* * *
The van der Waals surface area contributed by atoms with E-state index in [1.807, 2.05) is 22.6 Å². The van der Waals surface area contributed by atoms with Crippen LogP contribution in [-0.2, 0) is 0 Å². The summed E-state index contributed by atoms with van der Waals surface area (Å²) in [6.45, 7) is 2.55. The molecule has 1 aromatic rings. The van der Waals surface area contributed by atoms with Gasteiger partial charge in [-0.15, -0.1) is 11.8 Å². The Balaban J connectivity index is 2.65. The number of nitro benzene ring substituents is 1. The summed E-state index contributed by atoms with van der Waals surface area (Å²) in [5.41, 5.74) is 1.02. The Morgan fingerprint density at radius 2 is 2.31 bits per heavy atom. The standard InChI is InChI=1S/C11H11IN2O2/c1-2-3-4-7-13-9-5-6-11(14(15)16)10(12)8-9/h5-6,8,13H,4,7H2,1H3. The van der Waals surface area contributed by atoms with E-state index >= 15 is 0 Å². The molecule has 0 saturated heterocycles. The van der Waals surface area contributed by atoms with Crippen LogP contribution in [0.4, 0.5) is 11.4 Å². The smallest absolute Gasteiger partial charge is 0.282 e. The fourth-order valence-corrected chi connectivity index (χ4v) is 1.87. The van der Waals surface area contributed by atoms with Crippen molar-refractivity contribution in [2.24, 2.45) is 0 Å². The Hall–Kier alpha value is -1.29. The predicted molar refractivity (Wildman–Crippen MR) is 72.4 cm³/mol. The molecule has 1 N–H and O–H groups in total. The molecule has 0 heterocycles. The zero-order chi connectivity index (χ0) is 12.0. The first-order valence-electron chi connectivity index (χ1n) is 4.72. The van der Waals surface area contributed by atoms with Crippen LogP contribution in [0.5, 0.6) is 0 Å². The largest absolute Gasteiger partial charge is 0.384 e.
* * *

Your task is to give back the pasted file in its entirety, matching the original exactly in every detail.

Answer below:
The van der Waals surface area contributed by atoms with E-state index in [1.807, 2.05) is 22.6 Å². The van der Waals surface area contributed by atoms with Crippen LogP contribution in [-0.2, 0) is 0 Å². The summed E-state index contributed by atoms with van der Waals surface area (Å²) in [6.45, 7) is 2.55. The molecule has 1 aromatic rings. The van der Waals surface area contributed by atoms with Gasteiger partial charge in [-0.15, -0.1) is 11.8 Å². The Balaban J connectivity index is 2.65. The number of nitro benzene ring substituents is 1. The summed E-state index contributed by atoms with van der Waals surface area (Å²) in [5.41, 5.74) is 1.02. The Morgan fingerprint density at radius 2 is 2.31 bits per heavy atom. The standard InChI is InChI=1S/C11H11IN2O2/c1-2-3-4-7-13-9-5-6-11(14(15)16)10(12)8-9/h5-6,8,13H,4,7H2,1H3. The van der Waals surface area contributed by atoms with E-state index >= 15 is 0 Å². The molecule has 0 saturated heterocycles. The van der Waals surface area contributed by atoms with Crippen LogP contribution in [0.4, 0.5) is 11.4 Å². The smallest absolute Gasteiger partial charge is 0.282 e. The fourth-order valence-corrected chi connectivity index (χ4v) is 1.87. The van der Waals surface area contributed by atoms with Crippen molar-refractivity contribution in [2.24, 2.45) is 0 Å². The Hall–Kier alpha value is -1.29. The predicted molar refractivity (Wildman–Crippen MR) is 72.4 cm³/mol. The molecule has 1 N–H and O–H groups in total. The molecule has 0 heterocycles. The zero-order chi connectivity index (χ0) is 12.0. The first-order valence-electron chi connectivity index (χ1n) is 4.72. The van der Waals surface area contributed by atoms with Crippen LogP contribution in [0.5, 0.6) is 0 Å². The largest absolute Gasteiger partial charge is 0.384 e.